"Possibilities abound, too numerous to count." "Innocent, unbiased observation is a myth." --- P.B. Medawar (1969) "Ever since man first left his cave and met a stranger with a different language and a new way of looking at things, the human race has had a dream: to kill him, so we don't have to learn his language or his new way of looking at things." --- Zapp Brannigan (Beast With a Billion Backs)


1. It didn't make sense to new players, who felt being punished by the mechanic was off-setting. To get new players, the effect should go because it wasn't a positive that could be enjoyed by the majority of players. It was essentially employed by a few as a griefer or pillowfort strategy. The problem with this argument is that Richard Garfield introduced it as a strategy to caution players about extending their mana useage, and employ careful play and tapping, and understanding of the costs of cards and abilities you were using them, punishing you for not taking that extra care. it taught you to manage your mana carefully, and was exploitable in a few strategies.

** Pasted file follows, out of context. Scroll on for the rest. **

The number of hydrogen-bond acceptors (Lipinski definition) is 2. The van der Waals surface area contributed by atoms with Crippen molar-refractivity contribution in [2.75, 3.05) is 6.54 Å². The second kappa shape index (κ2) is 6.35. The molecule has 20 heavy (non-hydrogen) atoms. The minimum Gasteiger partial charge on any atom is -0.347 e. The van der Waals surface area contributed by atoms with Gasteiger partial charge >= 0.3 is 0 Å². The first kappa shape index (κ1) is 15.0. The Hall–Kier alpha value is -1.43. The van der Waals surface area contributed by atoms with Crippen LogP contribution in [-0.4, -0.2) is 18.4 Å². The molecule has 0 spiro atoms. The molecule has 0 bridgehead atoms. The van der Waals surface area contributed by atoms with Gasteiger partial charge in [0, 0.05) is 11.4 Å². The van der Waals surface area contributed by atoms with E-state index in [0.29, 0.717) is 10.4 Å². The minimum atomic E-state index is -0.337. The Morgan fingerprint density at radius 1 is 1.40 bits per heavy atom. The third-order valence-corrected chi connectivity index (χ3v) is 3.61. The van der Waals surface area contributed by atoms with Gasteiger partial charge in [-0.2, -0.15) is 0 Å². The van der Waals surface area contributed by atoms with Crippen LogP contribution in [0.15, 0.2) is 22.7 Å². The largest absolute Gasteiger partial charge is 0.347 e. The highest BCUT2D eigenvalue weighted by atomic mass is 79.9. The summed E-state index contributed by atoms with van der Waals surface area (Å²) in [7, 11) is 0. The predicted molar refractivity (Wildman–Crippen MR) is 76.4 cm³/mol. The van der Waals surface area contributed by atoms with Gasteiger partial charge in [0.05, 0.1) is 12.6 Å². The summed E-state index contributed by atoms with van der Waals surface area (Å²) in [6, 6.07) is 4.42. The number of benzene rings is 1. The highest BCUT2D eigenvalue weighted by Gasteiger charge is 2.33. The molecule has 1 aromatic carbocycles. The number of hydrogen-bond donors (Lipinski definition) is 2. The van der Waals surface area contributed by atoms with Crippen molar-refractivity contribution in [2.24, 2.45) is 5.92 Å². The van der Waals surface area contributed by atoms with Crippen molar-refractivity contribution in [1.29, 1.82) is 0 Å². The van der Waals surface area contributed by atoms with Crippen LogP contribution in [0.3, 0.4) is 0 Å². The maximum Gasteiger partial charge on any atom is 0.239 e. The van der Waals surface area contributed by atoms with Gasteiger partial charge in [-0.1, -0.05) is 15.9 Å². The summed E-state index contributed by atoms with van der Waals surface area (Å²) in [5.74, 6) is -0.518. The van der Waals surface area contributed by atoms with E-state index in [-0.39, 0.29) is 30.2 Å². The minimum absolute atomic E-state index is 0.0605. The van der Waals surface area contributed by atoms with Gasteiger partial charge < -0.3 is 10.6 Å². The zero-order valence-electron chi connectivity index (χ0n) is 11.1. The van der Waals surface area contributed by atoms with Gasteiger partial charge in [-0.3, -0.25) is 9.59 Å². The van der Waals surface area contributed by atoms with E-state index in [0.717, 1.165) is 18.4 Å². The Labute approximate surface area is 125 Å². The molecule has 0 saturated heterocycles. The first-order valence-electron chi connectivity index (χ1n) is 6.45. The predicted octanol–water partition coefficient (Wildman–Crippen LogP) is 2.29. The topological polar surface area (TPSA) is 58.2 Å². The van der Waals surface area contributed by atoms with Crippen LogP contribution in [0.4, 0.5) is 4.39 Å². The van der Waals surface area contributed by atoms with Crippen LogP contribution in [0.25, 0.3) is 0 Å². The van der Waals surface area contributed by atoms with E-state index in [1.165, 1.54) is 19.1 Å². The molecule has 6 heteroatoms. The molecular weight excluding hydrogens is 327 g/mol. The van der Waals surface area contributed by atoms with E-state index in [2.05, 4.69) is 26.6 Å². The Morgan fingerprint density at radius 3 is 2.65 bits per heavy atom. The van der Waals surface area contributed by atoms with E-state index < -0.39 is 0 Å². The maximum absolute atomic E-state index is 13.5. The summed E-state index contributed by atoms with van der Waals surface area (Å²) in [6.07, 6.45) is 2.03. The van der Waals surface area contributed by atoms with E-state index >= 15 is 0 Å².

2. There were strategies or cards that R&D had in mind that they wanted to use that could only be done when mana burn was gone, and one of those was pointed out by the ridiculous reminder text on Obsidian Fireheart -- which, incidentally, doesn't tell you what "burn" means in context despite being rules text. It's not the only card they made that could be done when mana burn was gone, but you get the point. Allowing mana burn would have, in the R&Ders minds, opened designed space, essentially made in the opposite direction from that which mana burn created (which resulted in no net gain of design space, as what was gained matched what was lost).



Seems like you're reading too much into Obsidian Fireheart, which just looks to me like the rules text is unusually highly flavorful. If a land has a blaze counter on it, then it is literally burning in the context of the game. That is quite grokkable isn't it? What's the problem?

As to point 1, doesn't it seem pretty obvious that keeping your land untapped is always the superior play anyway, as you get to bluff that you might play an instant spell at any time? It doesn't really matter if the creator introduced it as a strategy, what really matters is that strategy's continued relevance. Seems to me like it was pretty darn irrelevant except in corner cases. There are plenty of things in Magic that teach you to manage your resources carefully, punishment for accidental land tappage just seems excessive.

I don't REALLY want to hijack the thread with a resurrection of mana burn debate, mind you, so this will be my last post on this particular topic.